Finding My Piece Of Paradise On The Osa Peninsula


The Osa Peninsula isn’t exactly the easiest place to arrive at. Located on the southern tip of Costa Rica, it remains wild and untamed, far away from the tourism and development that dominates much of the country. It’s a region where a secluded beach or backwater settlement is still the norm. Where pristine rainforest, muddy mangroves, and expansive blue sea are a haven for biodiversity – 2.5% of the world’s biodiversity, to be exact.

You don’t have to be a nature nut to appreciate a place like that. I split up my Osa trip to experience two different sides of the peninsula:

Corcovado National Park

The first stop on my trip was an obvious one: Corcovado National Park, dubbed by National Geographic as “one of the most biologically intense places in the world”.  With thirteen different ecosystems, it’s hardly any wonder why. What’s more, Corcovado National Park is the last remaining Pacific lowland rainforest of sustainable size, boasting the region’s densest population of tapirs, jaguars, and scarlet macaws.

It’s no easy feat to arrive at Corcovado National Park, which is in large part was has kept it so pristine. I opted to base myself at Casa Corcovado, an eco-luxury resort situated as close to the national park as you can get without being inside the park itself. Access to the hotel is only granted after a riveting boat ride through the twisting Sierpe River and expansive Pacific Ocean, where crocodile, dolphin, toucan and monkey sightings are all just part of the journey.

I only had time to spend a day in Corcovado National Park, but if at all possible, I would recommend leaving at least two or three days to fully experience the flora and fauna that abounds. For a complete guide on how to hike Corcovado National Park, you can read this how-to article I wrote.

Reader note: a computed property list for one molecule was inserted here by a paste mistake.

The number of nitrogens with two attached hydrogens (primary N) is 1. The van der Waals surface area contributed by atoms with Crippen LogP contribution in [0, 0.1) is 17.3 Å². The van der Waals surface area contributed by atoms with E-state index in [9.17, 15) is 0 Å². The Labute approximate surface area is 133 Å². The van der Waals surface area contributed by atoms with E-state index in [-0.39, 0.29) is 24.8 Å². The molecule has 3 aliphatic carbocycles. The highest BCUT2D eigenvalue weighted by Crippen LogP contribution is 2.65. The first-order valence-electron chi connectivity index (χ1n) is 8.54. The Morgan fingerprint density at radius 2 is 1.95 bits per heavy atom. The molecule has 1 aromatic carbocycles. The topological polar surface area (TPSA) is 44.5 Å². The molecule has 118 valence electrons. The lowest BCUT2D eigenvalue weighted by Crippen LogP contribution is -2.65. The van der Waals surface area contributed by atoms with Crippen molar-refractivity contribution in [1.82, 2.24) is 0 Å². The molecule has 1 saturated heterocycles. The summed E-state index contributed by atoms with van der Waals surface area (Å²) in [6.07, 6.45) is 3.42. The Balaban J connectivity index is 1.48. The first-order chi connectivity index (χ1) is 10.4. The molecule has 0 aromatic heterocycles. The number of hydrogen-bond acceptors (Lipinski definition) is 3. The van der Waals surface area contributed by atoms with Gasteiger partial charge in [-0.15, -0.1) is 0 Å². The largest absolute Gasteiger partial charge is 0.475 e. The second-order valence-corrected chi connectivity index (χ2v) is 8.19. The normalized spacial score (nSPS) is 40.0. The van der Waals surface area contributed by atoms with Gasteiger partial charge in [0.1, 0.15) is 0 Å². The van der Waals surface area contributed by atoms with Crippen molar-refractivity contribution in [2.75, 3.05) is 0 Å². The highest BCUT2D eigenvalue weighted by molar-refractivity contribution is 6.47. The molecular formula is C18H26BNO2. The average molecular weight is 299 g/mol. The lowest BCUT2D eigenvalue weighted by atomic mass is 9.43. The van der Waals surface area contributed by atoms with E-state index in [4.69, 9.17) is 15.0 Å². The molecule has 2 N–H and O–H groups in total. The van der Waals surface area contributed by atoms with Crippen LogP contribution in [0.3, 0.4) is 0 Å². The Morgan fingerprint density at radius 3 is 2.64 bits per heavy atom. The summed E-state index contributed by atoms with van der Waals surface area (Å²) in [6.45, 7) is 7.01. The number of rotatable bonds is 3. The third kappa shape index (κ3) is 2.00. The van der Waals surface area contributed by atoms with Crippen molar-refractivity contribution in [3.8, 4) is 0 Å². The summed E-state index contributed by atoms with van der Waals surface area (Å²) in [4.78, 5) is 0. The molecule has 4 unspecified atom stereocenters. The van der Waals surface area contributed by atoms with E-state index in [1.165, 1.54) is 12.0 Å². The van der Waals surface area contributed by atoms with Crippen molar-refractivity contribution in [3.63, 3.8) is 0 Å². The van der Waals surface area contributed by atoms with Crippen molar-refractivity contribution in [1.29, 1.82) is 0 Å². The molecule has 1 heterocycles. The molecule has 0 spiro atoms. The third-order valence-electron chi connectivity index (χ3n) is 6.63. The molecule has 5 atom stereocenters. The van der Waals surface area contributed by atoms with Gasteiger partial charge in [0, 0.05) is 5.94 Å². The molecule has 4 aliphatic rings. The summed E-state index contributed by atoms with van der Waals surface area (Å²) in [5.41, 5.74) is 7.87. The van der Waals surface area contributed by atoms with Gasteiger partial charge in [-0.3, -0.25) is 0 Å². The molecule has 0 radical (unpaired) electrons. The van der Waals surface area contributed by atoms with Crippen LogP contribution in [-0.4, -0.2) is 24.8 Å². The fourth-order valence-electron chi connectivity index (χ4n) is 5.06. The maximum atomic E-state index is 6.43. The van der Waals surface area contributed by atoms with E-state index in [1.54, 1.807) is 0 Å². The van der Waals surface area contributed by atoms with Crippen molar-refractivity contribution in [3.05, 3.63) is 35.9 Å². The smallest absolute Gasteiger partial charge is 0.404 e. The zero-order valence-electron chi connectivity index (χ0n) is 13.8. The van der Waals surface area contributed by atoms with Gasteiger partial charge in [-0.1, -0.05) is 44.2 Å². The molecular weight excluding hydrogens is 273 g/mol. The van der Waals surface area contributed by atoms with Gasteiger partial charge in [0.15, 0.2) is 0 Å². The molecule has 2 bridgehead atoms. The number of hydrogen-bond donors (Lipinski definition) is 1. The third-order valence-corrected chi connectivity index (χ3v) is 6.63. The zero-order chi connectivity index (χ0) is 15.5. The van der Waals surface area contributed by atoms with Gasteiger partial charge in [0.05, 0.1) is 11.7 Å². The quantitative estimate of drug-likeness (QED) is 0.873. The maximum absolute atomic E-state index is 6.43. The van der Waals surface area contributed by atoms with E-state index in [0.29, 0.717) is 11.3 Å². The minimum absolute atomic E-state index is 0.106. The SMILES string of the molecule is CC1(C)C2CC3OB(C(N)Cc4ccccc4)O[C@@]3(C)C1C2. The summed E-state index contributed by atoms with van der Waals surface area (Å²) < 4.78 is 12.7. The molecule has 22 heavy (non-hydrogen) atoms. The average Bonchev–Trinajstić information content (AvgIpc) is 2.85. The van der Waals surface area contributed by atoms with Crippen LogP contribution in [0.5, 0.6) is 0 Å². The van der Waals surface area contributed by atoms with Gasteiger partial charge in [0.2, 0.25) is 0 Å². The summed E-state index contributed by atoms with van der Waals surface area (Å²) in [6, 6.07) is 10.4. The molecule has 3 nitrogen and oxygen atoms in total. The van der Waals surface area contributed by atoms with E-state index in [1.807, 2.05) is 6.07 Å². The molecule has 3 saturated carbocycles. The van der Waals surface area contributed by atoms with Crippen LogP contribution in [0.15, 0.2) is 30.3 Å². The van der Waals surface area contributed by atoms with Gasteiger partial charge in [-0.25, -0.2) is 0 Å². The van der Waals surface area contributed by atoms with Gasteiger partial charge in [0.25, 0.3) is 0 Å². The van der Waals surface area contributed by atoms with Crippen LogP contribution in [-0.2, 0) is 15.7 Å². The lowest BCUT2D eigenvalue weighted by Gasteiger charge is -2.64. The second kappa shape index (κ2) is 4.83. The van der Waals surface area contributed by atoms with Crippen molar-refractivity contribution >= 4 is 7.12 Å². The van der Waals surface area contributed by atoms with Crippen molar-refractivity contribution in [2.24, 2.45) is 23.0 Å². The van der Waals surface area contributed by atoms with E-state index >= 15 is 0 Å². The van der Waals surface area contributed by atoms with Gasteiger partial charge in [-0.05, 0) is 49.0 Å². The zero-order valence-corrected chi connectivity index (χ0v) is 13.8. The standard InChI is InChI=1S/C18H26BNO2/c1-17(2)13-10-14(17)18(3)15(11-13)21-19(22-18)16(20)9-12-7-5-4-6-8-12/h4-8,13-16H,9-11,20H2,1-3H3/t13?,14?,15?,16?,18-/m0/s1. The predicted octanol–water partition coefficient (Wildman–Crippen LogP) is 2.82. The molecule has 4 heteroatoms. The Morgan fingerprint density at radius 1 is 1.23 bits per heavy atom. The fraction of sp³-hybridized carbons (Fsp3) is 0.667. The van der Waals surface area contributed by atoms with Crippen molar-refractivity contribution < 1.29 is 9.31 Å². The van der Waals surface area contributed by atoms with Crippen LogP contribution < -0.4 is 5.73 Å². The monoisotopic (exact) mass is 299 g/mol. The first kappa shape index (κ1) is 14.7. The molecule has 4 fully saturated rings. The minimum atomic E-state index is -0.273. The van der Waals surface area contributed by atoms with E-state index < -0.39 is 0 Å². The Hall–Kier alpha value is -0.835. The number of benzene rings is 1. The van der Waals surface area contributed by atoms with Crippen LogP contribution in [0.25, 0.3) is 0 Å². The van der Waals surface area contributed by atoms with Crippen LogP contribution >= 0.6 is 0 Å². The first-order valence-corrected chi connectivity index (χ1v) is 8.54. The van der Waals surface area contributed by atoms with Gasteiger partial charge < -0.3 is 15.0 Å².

Blue Osa

After a few days of eco-luxury in the jungle, I was ready to see what the Osa Peninsula had to offer outside of Corcovado National Park. It was time to go to Blue Osa.

Yoga retreats are becoming increasingly popular throughout Costa Rica, and I was fortunate to visit a variety of them on my travels throughout the country. But it was Blue Osa that left the most lasting impression on me—so much so that I will be returning to the retreat in the fall for a one-month yoga teacher training program.

Blue Osa is a completely self-sustaining eco-resort. Its mission is to provide renewal for each person’s mind, body and spirit through nourishment, care, and a pure form of living. Yoga classes are offered in a beautiful studio with unparalleled views out to the ocean. Personal training sessions are available just steps away on a sleepy, scenic beach. Delectable but healthy meals are served using only fresh and local ingredients, many of which are grown on-site in the Blue Osa garden.

But the best part about my retreat at Blue Osa wasn’t spotting red macaws flitting across the lawn or enhancing my yoga practice or even getting one of the best facials of my life. It might sound cliché, but it was the people of Blue Osa that left a lasting impression. Guests and staff are like one big family at the retreat center. In many ways, I found Blue Osa to be like a luxury summer camp for adults—and certainly a home away from home.

I was searching for paradise in Costa Rica. Between the immense wildlife of Corcovado National Park and the total body renewal at Blue Osa, I can say I finally found it on the Osa Peninsula.

Are you interested in visiting this area? Would you try the yoga retreats in Osa?


About Author

Casey Siemasko is a freelance writer, blogger, and avid traveler. She finds her life inspiration by exploring new places and meeting new people, and seeks to find magic in the most ordinary of places. When she's off the computer, she enjoys practicing yoga, training for marathons and scuba diving. Somewhere in there she also found time to write an eBook, 101 Tips to Living in Taiwan. She and her husband comprise the two lovebirds and digital nomads documenting their travel musings at

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